Permanent TSB Group Holdings Plc (IPM), the bailed-out Irish lender, hired Morgan Stanley (MS) to sell its commercial real estate and subprime residential mortgage loan books, which have a combined face value of about 2.6 billion euros ($3.5 billion).
“Morgan Stanley has been appointed to sell the two portfolios,” said Ray Gordon, a bank spokesman, who declined to comment further on the process. The loans are mainly non-performing and are valued at a discount on Dublin-based PTSB’s balance sheet after bad-debt provisions.
PTSB’s chief executive officer, Jeremy Masding, is slimming down Ireland’s once largest mortgage lender to show European antitrust authorities it is viable after a 4 billion-euro state rescue since 2011. Firms such as Blackstone Group LP (BX) and Kennedy Wilson Holdings Inc. (KW) are among an influx of overseas buyers of Irish real estate as the market recovers from a crash in 2008.
Irish commercial real estate values rebounded almost 10 percent in the year through March, according to Investment Property Databank Ltd. They remain 64 percent below their 2007 peak.
Masding said in March the bank planned to sell its Irish commercial real estate and subprime home loans business this year, before marketing its U.K. residential mortgage unit. The bank had previously planned to first sell the U.K. operation, Capital Home Loans, with 6.7 billion euros of loans.
“While a significant amount of the commercial real estate portfolio is impaired, it has been well provisioned,” the European Commission said of PTSB in a report on Ireland yesterday. “This should help limit the capital impact” of the sale, it said.
PTSB had set aside 911 million euros of provisions to absorb bad debts in the 2.1 billion-euro commercial loan book on Dec. 31, according to its annual report.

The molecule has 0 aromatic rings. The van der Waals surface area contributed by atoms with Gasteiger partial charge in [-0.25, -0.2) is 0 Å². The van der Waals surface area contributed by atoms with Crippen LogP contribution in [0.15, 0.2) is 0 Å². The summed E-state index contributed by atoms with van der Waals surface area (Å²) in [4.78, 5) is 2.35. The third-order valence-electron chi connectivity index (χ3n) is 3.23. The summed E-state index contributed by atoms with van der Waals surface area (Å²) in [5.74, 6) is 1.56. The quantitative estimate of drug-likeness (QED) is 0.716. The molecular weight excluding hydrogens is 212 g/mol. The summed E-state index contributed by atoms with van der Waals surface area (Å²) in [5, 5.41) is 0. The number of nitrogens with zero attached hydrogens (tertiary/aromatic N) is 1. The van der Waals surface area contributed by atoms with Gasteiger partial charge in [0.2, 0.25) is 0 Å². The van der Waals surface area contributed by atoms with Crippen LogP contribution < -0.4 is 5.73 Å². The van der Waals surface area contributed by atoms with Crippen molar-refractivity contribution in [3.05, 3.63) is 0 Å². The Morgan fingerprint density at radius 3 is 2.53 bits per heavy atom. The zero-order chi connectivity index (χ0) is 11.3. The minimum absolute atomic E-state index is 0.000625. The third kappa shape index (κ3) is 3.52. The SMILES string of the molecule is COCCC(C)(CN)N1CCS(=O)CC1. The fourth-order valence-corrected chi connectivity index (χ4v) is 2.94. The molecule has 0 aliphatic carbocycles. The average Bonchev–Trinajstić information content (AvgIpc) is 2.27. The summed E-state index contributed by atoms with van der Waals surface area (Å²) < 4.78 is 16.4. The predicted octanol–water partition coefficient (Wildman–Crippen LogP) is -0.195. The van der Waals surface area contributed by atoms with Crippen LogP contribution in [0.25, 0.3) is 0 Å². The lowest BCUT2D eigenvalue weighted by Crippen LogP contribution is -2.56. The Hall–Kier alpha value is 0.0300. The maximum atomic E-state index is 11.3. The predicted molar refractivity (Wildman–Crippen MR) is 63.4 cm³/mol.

The liquidation of defunct nationalized lender Anglo Irish Bank Corp. since February 2013, with the sale of 90 percent of a 22 billion-euro loan book, shows that there is “strong demand” for Irish commercial real estate assets, the EU said.
PTSB’s Irish subprime unit, Springboard Mortgages, marketed as a “near-prime” lender when set up in 2006, had 466 million euros of loans at the end of 2012, according to its most recent accounts filed with the country’s companies office. It had set aside 147 million euros of loan-loss provisions at the time. Springboard stopped writing business in 2009.
PTSB’s 2013 net loss narrowed to 261 million euros from 996 million euros as a one-time gain from winding up a defined-benefit employee pension plan offset an increase in bad-loan impairment charges. The group doesn’t expect to return to profit until 2017.
Ireland’s two largest lenders, Bank of Ireland Plc and Allied Irish Banks Plc (ALBK), each swung back into profit in the first quarter for the first time since the financial crisis erupted in 2008 as their loan losses fell.
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